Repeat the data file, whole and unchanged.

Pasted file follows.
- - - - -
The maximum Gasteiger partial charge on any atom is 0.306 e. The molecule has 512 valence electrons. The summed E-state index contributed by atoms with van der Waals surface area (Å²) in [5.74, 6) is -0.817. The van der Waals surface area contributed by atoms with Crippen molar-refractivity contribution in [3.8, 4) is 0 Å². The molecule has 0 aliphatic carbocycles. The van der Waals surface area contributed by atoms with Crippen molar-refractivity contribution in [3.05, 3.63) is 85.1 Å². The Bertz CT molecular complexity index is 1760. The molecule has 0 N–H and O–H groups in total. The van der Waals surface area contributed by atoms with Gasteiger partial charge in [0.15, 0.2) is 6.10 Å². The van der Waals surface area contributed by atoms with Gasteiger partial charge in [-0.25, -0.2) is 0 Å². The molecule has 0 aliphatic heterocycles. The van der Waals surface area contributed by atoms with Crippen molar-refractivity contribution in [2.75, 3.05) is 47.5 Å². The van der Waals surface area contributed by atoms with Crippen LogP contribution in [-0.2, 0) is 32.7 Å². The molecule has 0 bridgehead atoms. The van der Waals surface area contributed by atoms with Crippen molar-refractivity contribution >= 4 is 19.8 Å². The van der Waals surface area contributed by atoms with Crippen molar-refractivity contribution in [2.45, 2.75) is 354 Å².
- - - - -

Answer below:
The maximum Gasteiger partial charge on any atom is 0.306 e. The molecule has 512 valence electrons. The summed E-state index contributed by atoms with van der Waals surface area (Å²) in [5.74, 6) is -0.817. The van der Waals surface area contributed by atoms with Crippen molar-refractivity contribution in [3.8, 4) is 0 Å². The molecule has 0 aliphatic carbocycles. The van der Waals surface area contributed by atoms with Crippen molar-refractivity contribution in [3.05, 3.63) is 85.1 Å². The Bertz CT molecular complexity index is 1760. The molecule has 0 N–H and O–H groups in total. The van der Waals surface area contributed by atoms with Gasteiger partial charge in [0.15, 0.2) is 6.10 Å². The van der Waals surface area contributed by atoms with Gasteiger partial charge in [-0.25, -0.2) is 0 Å². The molecule has 0 aliphatic heterocycles. The van der Waals surface area contributed by atoms with Crippen molar-refractivity contribution in [2.75, 3.05) is 47.5 Å². The van der Waals surface area contributed by atoms with Crippen LogP contribution in [-0.2, 0) is 32.7 Å². The molecule has 0 bridgehead atoms. The van der Waals surface area contributed by atoms with Crippen molar-refractivity contribution >= 4 is 19.8 Å². The van der Waals surface area contributed by atoms with Crippen molar-refractivity contribution in [2.45, 2.75) is 354 Å².